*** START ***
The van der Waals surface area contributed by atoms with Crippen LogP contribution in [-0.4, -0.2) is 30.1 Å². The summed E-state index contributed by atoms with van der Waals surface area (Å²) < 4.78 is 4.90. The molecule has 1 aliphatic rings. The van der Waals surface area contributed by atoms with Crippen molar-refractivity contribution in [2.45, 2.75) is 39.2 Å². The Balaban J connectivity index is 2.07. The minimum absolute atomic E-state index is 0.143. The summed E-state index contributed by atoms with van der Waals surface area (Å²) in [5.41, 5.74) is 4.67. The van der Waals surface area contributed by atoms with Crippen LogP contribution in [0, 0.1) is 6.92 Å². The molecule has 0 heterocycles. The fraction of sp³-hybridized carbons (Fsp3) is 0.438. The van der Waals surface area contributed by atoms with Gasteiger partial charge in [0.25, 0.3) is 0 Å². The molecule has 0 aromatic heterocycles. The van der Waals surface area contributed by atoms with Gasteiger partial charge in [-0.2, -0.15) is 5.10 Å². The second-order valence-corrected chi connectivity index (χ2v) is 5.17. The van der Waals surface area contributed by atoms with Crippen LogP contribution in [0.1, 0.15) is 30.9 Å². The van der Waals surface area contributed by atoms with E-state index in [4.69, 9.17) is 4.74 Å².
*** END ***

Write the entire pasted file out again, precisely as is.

The van der Waals surface area contributed by atoms with Crippen LogP contribution in [-0.4, -0.2) is 30.1 Å². The summed E-state index contributed by atoms with van der Waals surface area (Å²) < 4.78 is 4.90. The molecule has 1 aliphatic rings. The van der Waals surface area contributed by atoms with Crippen molar-refractivity contribution in [2.45, 2.75) is 39.2 Å². The Balaban J connectivity index is 2.07. The minimum absolute atomic E-state index is 0.143. The summed E-state index contributed by atoms with van der Waals surface area (Å²) in [5.41, 5.74) is 4.67. The van der Waals surface area contributed by atoms with Crippen LogP contribution in [0, 0.1) is 6.92 Å². The molecule has 0 heterocycles. The fraction of sp³-hybridized carbons (Fsp3) is 0.438. The van der Waals surface area contributed by atoms with Gasteiger partial charge in [0.25, 0.3) is 0 Å². The molecule has 0 aromatic heterocycles. The van der Waals surface area contributed by atoms with Gasteiger partial charge in [-0.2, -0.15) is 5.10 Å². The second-order valence-corrected chi connectivity index (χ2v) is 5.17. The van der Waals surface area contributed by atoms with Crippen LogP contribution in [0.1, 0.15) is 30.9 Å². The van der Waals surface area contributed by atoms with E-state index in [4.69, 9.17) is 4.74 Å².